The gut-joint axis refers to the bidirectional communication and interaction between the gut microbiome and the joints, potentially influencing inflammatory and immune responses within the joints. Research suggests that disruptions to the gut microbiome can contribute to rheumatic disorders causing joint inflammation and pain. As scientists continue to study the link between dysbiosis and joint health, utilizing comprehensive stool tests that assess the composition of the gut microbiome will likely become a more valuable tool in managing osteoarthritis. (4

Nutritional Assessment

Various dietary factors and nutritional imbalances have been associated with OA risk and development, including deficiencies and imbalances in vitamins D and K and omega-3 fatty acids. A comprehensive nutritional assessment can measure blood levels of essential vitamins, minerals, and antioxidants for joint health and controlling inflammation.  

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Conventional Treatment for Osteoarthritis

Standard osteoarthritis treatment often involves using nonsteroidal anti-inflammatory drugs (NSAIDs) to alleviate pain and address inflammation. Other pain management medications encompass acetaminophen (Tylenol) and duloxetine (Cymbalta), an antidepressant also approved for chronic pain relief. More invasive interventions like intra-articular corticosteroid or hyaluronic acid injections might be explored in cases where conservative measures fall short of providing adequate relief. (2, 24)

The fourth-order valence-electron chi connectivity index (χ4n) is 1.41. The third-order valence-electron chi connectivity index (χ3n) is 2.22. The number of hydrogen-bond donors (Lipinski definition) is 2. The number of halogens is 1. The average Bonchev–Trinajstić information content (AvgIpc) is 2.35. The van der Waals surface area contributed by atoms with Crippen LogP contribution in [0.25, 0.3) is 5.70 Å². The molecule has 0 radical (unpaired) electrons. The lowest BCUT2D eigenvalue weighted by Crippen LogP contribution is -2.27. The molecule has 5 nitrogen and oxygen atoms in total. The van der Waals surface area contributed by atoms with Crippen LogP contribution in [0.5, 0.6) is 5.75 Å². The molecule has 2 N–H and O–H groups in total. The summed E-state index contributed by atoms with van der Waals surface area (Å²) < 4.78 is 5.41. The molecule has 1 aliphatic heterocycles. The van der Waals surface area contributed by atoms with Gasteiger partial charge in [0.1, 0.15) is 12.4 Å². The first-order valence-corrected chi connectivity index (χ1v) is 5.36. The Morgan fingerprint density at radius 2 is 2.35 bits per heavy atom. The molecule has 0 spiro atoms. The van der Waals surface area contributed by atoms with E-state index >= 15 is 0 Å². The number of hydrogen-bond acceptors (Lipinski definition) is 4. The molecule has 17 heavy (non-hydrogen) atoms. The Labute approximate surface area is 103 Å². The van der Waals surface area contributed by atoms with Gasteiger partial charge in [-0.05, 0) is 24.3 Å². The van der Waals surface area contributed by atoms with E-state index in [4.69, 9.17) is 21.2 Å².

Supplementary to pharmacological approaches, consistent physical activity and engagement in physical and/or occupational therapy may be recommended to sustain functionality while minimizing discomfort (24).

Patients with continued pain and disability of the hip, knee, or shoulder despite maximal medical therapy are candidates for surgical joint replacement (24).

Functional Medicine Treatment Protocol for Osteoarthritis

A functional medicine approach to osteoarthritis aims to manage pain and other symptoms, balance inflammation, and prevent further injury and damage to the joints using lifestyle changes, nutrition, mind-body therapies, acupuncture, and dietary supplements (26).

Therapeutic Diet and Nutrition Considerations for Osteoarthritis

Dietary interventions can play a role in managing osteoarthritis by reducing inflammation, supporting joint health, and promoting a healthy weight. Diets that limit overly-processed foods and emphasize anti-inflammatory foods, such as fruits, vegetables, whole grains, nuts, seeds, and fatty fish, reduce inflammation, support joint health, and combat oxidative stress contributing to joint damage. Studies suggest the Mediterranean diet can reduce inflammation in people with OA, slow disease progression, and protect against weight gain and disability. 

Supplements Protocol for Osteoarthritis

Evidence-based natural supplements can be incorporated into a holistic and integrative treatment plan to help treat pain and prevent continued degeneration of the joints affected by osteoarthritis.

Glucosamine Sulfate

Glucosamine is a naturally occurring compound found in the body, particularly in the fluid surrounding the joints and cartilage. Glucosamine is involved in synthesizing molecules that form the building blocks of cartilage, helping maintain its structure, function, and integrity. The scientific evidence regarding the use of glucosamine for OA is mixed, suggesting that its effectiveness can vary between people. However, studies agree that it is a very safe supplement and may help alleviate the symptoms of OA, such as pain and inflammation, and promote joint health. Studies have suggested that glucosamine's efficacy can be enhanced by combining it with supplemental chondroitin and omega-3 fatty acids. (5